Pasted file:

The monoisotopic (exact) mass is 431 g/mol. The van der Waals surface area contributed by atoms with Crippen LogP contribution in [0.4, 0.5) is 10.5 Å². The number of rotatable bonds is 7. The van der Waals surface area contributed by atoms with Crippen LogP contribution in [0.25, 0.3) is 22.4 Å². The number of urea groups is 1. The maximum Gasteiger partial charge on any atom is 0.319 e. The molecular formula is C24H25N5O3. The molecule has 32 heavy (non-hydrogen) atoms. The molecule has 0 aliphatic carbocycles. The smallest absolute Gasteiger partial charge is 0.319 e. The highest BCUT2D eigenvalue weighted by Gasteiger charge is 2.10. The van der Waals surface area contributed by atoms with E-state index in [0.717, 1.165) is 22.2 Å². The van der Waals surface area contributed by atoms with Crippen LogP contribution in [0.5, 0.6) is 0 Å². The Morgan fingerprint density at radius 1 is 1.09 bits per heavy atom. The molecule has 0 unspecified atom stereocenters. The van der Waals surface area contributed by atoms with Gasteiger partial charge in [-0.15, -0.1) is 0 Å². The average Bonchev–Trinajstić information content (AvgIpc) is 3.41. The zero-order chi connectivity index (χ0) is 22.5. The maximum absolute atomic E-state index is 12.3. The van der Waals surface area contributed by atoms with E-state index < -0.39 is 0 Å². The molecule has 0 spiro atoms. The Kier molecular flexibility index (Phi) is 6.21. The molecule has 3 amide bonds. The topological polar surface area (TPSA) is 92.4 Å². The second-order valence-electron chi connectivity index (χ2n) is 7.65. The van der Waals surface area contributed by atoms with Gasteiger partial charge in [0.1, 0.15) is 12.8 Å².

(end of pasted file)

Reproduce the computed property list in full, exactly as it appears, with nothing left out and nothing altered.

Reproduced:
The monoisotopic (exact) mass is 431 g/mol. The van der Waals surface area contributed by atoms with Crippen LogP contribution in [0.4, 0.5) is 10.5 Å². The number of rotatable bonds is 7. The van der Waals surface area contributed by atoms with Crippen LogP contribution in [0.25, 0.3) is 22.4 Å². The number of urea groups is 1. The maximum Gasteiger partial charge on any atom is 0.319 e. The molecular formula is C24H25N5O3. The molecule has 32 heavy (non-hydrogen) atoms. The molecule has 0 aliphatic carbocycles. The smallest absolute Gasteiger partial charge is 0.319 e. The highest BCUT2D eigenvalue weighted by Gasteiger charge is 2.10. The van der Waals surface area contributed by atoms with E-state index in [0.717, 1.165) is 22.2 Å². The van der Waals surface area contributed by atoms with Crippen LogP contribution in [0.5, 0.6) is 0 Å². The Morgan fingerprint density at radius 1 is 1.09 bits per heavy atom. The molecule has 0 unspecified atom stereocenters. The van der Waals surface area contributed by atoms with Gasteiger partial charge in [-0.15, -0.1) is 0 Å². The average Bonchev–Trinajstić information content (AvgIpc) is 3.41. The zero-order chi connectivity index (χ0) is 22.5. The maximum absolute atomic E-state index is 12.3. The van der Waals surface area contributed by atoms with E-state index < -0.39 is 0 Å². The molecule has 0 spiro atoms. The Kier molecular flexibility index (Phi) is 6.21. The molecule has 3 amide bonds. The topological polar surface area (TPSA) is 92.4 Å². The second-order valence-electron chi connectivity index (χ2n) is 7.65. The van der Waals surface area contributed by atoms with Gasteiger partial charge in [0.1, 0.15) is 12.8 Å².